Festivals can often feel a bit surreal, North Coast is no different. The Saturday crowd was noticeably larger than Friday’s, and my non-scientific estimation is that the median age dropped by three years. Later, I met the bearded, pink-clad Disco Chad, self-described five-night-a-week Chicago karaoke star. He’s at the festival looking for a record deal-Godspeed, Chad. Oh, and by the end of the festival the cops tased a naked guy who was allegedly rubbing his bare ass cheeks on car windshields. But also, in the middle of this strange carnival of neon, they play music here, too.
At opposite ends of the park, the soulful Aloe Blacc and Brooklyn rappers Flatbush Zombies shared the 4:30 p.m. slot. The contrast between the two acts, in particular how they interacted with the crowd, said something about the diversity of acts booked in what, on the surface, may appear to be a one-flavor festival. Blacc, a courteous showman, asked the audience to split down the middle and Soul Train down the aisle (though from where I was standing, I couldn’t if this aisle had actually developed). Flatbush Zombies, on the other hand, didn’t hold back and didn’t want the crowd to hold back, either. The rappers wanted to see “blood and titties” and told the frenzied crowd “Fuck security, light your shit.” There was some interesting battle dancing going on just outside the mosh pit, and I did see three kids get taken away on the medical cart (hopefully unrelated to the battle dancing).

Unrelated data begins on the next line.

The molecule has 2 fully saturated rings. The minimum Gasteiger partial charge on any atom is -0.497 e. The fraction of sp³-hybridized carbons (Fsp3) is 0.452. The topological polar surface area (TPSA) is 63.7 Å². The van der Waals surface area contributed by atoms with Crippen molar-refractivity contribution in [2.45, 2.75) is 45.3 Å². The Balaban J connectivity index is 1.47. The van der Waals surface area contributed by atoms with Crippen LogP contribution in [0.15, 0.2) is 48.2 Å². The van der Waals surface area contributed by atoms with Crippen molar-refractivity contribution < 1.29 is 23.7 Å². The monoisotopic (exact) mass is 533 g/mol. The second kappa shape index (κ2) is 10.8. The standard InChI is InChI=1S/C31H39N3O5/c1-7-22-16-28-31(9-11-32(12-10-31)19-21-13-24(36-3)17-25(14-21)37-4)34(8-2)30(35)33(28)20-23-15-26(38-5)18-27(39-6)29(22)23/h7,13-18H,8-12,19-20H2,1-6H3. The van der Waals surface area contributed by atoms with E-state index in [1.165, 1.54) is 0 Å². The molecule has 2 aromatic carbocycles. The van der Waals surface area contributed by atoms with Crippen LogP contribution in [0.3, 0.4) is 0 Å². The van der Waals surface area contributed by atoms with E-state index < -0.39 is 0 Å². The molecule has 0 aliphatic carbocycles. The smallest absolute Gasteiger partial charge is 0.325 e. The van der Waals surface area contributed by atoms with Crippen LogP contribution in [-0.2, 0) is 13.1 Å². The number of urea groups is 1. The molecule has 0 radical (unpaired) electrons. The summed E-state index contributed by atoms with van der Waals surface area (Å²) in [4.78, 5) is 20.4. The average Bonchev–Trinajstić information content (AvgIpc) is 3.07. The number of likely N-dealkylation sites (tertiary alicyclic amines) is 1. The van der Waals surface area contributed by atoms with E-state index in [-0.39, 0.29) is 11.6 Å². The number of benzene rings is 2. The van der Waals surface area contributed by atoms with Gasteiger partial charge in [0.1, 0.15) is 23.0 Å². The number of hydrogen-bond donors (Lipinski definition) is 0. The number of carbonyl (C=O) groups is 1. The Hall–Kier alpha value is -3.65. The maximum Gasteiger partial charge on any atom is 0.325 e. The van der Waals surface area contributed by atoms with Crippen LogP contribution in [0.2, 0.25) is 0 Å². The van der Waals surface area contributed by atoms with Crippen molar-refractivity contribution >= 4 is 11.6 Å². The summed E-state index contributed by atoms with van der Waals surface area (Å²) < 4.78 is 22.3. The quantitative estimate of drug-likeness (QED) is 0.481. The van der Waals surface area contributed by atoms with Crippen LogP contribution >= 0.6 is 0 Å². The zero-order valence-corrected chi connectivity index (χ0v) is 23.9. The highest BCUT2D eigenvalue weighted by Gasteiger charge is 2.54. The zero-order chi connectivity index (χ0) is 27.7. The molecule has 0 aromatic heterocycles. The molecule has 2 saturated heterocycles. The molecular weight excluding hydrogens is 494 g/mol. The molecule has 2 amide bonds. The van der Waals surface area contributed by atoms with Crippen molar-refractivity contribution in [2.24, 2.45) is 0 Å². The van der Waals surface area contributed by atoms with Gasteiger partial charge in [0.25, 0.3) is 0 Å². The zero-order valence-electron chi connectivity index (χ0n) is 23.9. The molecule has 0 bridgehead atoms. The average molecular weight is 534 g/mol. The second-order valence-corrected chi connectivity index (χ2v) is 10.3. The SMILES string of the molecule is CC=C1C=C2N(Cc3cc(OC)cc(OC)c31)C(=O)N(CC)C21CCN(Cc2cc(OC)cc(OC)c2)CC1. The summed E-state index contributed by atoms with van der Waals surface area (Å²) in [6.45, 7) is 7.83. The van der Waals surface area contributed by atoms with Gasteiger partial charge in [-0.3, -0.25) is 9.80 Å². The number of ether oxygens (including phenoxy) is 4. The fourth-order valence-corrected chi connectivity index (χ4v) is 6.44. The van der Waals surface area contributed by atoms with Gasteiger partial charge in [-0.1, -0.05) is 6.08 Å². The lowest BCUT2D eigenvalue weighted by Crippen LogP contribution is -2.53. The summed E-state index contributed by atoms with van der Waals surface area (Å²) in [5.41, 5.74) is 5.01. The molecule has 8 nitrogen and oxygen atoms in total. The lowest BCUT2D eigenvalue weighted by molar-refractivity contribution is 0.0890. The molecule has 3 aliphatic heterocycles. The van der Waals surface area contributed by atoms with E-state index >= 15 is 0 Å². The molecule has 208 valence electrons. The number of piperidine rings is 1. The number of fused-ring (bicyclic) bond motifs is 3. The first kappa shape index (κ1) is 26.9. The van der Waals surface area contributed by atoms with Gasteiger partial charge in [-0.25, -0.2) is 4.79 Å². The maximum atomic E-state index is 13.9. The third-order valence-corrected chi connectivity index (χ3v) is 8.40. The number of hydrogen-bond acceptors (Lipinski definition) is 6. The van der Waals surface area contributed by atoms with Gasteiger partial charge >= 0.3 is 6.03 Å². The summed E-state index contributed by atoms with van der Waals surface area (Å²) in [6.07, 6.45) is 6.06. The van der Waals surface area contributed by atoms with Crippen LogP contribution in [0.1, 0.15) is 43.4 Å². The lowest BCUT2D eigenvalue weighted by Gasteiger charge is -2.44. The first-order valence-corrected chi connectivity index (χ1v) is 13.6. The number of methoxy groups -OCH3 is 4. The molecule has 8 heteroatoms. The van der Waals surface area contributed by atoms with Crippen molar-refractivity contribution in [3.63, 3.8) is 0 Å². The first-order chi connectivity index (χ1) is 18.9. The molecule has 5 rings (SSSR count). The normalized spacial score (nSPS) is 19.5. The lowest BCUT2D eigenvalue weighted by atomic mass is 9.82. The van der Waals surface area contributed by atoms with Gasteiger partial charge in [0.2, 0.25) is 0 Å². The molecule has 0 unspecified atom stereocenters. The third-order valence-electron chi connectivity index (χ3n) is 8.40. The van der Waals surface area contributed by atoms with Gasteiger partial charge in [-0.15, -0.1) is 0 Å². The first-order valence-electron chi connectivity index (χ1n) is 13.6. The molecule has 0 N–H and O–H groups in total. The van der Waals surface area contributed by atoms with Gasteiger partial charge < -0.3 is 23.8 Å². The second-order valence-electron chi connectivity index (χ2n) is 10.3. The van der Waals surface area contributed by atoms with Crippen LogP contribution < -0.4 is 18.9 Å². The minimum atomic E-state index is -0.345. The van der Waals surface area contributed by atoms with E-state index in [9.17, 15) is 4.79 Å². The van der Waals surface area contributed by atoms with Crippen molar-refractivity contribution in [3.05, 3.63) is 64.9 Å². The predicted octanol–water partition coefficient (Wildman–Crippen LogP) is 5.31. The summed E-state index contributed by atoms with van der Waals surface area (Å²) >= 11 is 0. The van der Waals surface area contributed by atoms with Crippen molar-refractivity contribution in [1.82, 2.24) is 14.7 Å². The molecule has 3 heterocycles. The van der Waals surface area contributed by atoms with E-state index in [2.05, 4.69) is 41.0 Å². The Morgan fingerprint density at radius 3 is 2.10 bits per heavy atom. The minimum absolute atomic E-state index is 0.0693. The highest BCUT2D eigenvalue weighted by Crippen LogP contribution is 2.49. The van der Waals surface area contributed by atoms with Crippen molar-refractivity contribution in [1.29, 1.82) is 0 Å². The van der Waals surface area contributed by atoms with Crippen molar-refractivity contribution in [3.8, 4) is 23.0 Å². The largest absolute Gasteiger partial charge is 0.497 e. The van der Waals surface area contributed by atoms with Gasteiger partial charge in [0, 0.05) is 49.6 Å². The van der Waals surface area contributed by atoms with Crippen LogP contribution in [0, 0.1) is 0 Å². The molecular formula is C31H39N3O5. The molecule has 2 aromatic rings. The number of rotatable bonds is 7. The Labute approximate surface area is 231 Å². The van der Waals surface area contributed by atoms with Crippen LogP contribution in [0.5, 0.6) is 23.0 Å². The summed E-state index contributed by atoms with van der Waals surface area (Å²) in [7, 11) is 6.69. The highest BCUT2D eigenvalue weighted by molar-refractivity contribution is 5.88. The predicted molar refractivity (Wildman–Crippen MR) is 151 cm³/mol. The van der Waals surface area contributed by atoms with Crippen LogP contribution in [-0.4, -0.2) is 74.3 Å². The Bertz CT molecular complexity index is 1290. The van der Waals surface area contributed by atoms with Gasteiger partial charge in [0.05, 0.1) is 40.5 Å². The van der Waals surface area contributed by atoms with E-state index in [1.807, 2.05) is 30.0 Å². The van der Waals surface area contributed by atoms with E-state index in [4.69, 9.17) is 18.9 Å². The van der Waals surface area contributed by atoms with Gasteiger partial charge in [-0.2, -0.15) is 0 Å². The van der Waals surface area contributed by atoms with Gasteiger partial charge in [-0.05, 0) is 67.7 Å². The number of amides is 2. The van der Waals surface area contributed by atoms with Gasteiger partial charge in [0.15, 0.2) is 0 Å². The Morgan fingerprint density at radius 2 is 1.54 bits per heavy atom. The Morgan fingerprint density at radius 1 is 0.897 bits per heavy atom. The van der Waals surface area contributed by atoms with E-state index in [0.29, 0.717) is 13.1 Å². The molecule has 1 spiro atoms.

Brooklyn DJ Gramatik played the 6:30 p.m. slot and was joined by headliner Big Gigantic’s Dominic Lalli on the saxophone. The crowd, already anticipating Big G, welcomed the addition and rode Gramatik’s funky bass lines through the end of his set. Following Gramatik was Nas, who took the stage to a huge, roaring crowd (at this point in the night, almost the whole park was one big crowd). Nas played a medley of his biggest hits- “Nasty,” “If I Ruled the World,” “Life’s a Bitch” and more, running through them rapid-fire at about a minute or two per song. Each track transition thrilled the crowd, and reminded me just how many jams Nas has put out in his rap career. In my opinion, best set of the night.
Closing out the night at the main stage was sax-electro Big Gigantic. Big G took the stage after dark, and their lights roaming the sea of people and the flags and sticks that rose from the crowd was really a fantastic sight. Hyping the crowd by sampling Common’s “Chi-City,” they played a fun, enjoyable set.
Check out photographer Molly Geib’s images from day two of NCMF in the gallery below.
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